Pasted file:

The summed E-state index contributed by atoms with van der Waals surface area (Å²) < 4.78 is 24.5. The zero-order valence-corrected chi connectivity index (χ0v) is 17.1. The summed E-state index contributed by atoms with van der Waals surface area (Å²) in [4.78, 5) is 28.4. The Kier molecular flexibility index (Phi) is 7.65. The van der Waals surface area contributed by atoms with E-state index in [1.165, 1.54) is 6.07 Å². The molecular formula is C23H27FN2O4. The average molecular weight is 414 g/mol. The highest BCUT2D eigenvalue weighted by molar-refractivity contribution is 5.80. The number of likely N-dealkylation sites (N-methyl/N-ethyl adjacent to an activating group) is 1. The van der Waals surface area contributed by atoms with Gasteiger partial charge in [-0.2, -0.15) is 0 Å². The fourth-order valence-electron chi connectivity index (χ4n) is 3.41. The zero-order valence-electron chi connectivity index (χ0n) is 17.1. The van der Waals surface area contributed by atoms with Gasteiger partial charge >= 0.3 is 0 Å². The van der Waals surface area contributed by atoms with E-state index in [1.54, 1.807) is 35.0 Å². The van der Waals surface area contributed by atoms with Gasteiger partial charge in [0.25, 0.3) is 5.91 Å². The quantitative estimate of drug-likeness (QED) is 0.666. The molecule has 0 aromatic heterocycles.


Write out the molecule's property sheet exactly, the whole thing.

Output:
The summed E-state index contributed by atoms with van der Waals surface area (Å²) < 4.78 is 24.5. The zero-order valence-corrected chi connectivity index (χ0v) is 17.1. The summed E-state index contributed by atoms with van der Waals surface area (Å²) in [4.78, 5) is 28.4. The Kier molecular flexibility index (Phi) is 7.65. The van der Waals surface area contributed by atoms with E-state index in [1.165, 1.54) is 6.07 Å². The molecular formula is C23H27FN2O4. The average molecular weight is 414 g/mol. The highest BCUT2D eigenvalue weighted by molar-refractivity contribution is 5.80. The number of likely N-dealkylation sites (N-methyl/N-ethyl adjacent to an activating group) is 1. The van der Waals surface area contributed by atoms with Gasteiger partial charge in [-0.2, -0.15) is 0 Å². The fourth-order valence-electron chi connectivity index (χ4n) is 3.41. The zero-order valence-electron chi connectivity index (χ0n) is 17.1. The van der Waals surface area contributed by atoms with Gasteiger partial charge >= 0.3 is 0 Å². The van der Waals surface area contributed by atoms with E-state index in [1.54, 1.807) is 35.0 Å². The van der Waals surface area contributed by atoms with Gasteiger partial charge in [0.25, 0.3) is 5.91 Å². The quantitative estimate of drug-likeness (QED) is 0.666. The molecule has 0 aromatic heterocycles.